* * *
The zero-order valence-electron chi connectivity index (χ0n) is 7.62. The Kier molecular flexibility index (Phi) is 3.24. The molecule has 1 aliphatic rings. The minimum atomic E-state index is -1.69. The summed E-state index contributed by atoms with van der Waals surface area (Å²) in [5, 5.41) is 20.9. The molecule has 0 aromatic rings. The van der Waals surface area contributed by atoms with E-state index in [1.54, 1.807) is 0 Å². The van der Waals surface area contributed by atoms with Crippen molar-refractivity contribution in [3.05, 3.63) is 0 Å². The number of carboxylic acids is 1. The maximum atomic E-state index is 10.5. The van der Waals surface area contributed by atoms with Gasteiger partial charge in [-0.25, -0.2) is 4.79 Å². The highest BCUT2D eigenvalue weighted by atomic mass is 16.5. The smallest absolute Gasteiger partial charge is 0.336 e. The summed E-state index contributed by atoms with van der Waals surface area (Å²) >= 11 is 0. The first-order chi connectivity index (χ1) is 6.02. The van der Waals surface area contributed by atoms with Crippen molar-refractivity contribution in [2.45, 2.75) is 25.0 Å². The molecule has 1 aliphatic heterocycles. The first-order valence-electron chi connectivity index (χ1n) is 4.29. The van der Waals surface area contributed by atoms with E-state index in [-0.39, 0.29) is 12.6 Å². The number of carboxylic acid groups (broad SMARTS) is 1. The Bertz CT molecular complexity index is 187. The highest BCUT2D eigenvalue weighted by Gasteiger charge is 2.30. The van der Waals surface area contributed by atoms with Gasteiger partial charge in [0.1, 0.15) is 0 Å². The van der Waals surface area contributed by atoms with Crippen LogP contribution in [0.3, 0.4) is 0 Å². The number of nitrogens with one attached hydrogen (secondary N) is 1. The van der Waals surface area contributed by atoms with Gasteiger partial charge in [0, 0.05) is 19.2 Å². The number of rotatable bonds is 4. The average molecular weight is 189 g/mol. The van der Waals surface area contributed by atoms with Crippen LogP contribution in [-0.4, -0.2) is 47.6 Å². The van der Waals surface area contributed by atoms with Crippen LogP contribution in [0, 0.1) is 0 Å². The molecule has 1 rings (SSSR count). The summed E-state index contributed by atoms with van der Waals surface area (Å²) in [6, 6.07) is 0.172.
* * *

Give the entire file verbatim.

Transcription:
The zero-order valence-electron chi connectivity index (χ0n) is 7.62. The Kier molecular flexibility index (Phi) is 3.24. The molecule has 1 aliphatic rings. The minimum atomic E-state index is -1.69. The summed E-state index contributed by atoms with van der Waals surface area (Å²) in [5, 5.41) is 20.9. The molecule has 0 aromatic rings. The van der Waals surface area contributed by atoms with E-state index in [1.54, 1.807) is 0 Å². The van der Waals surface area contributed by atoms with Crippen molar-refractivity contribution in [3.05, 3.63) is 0 Å². The number of carboxylic acids is 1. The maximum atomic E-state index is 10.5. The van der Waals surface area contributed by atoms with Gasteiger partial charge in [-0.25, -0.2) is 4.79 Å². The highest BCUT2D eigenvalue weighted by atomic mass is 16.5. The smallest absolute Gasteiger partial charge is 0.336 e. The summed E-state index contributed by atoms with van der Waals surface area (Å²) >= 11 is 0. The first-order chi connectivity index (χ1) is 6.02. The van der Waals surface area contributed by atoms with Crippen molar-refractivity contribution in [2.45, 2.75) is 25.0 Å². The molecule has 1 aliphatic heterocycles. The first-order valence-electron chi connectivity index (χ1n) is 4.29. The van der Waals surface area contributed by atoms with E-state index in [-0.39, 0.29) is 12.6 Å². The number of carboxylic acid groups (broad SMARTS) is 1. The Bertz CT molecular complexity index is 187. The highest BCUT2D eigenvalue weighted by Gasteiger charge is 2.30. The van der Waals surface area contributed by atoms with Gasteiger partial charge in [0.1, 0.15) is 0 Å². The van der Waals surface area contributed by atoms with Crippen LogP contribution in [0.3, 0.4) is 0 Å². The number of nitrogens with one attached hydrogen (secondary N) is 1. The van der Waals surface area contributed by atoms with Gasteiger partial charge in [0, 0.05) is 19.2 Å². The number of rotatable bonds is 4. The average molecular weight is 189 g/mol. The van der Waals surface area contributed by atoms with Crippen LogP contribution in [-0.4, -0.2) is 47.6 Å². The van der Waals surface area contributed by atoms with Crippen LogP contribution in [0, 0.1) is 0 Å². The molecule has 1 rings (SSSR count). The summed E-state index contributed by atoms with van der Waals surface area (Å²) in [6, 6.07) is 0.172.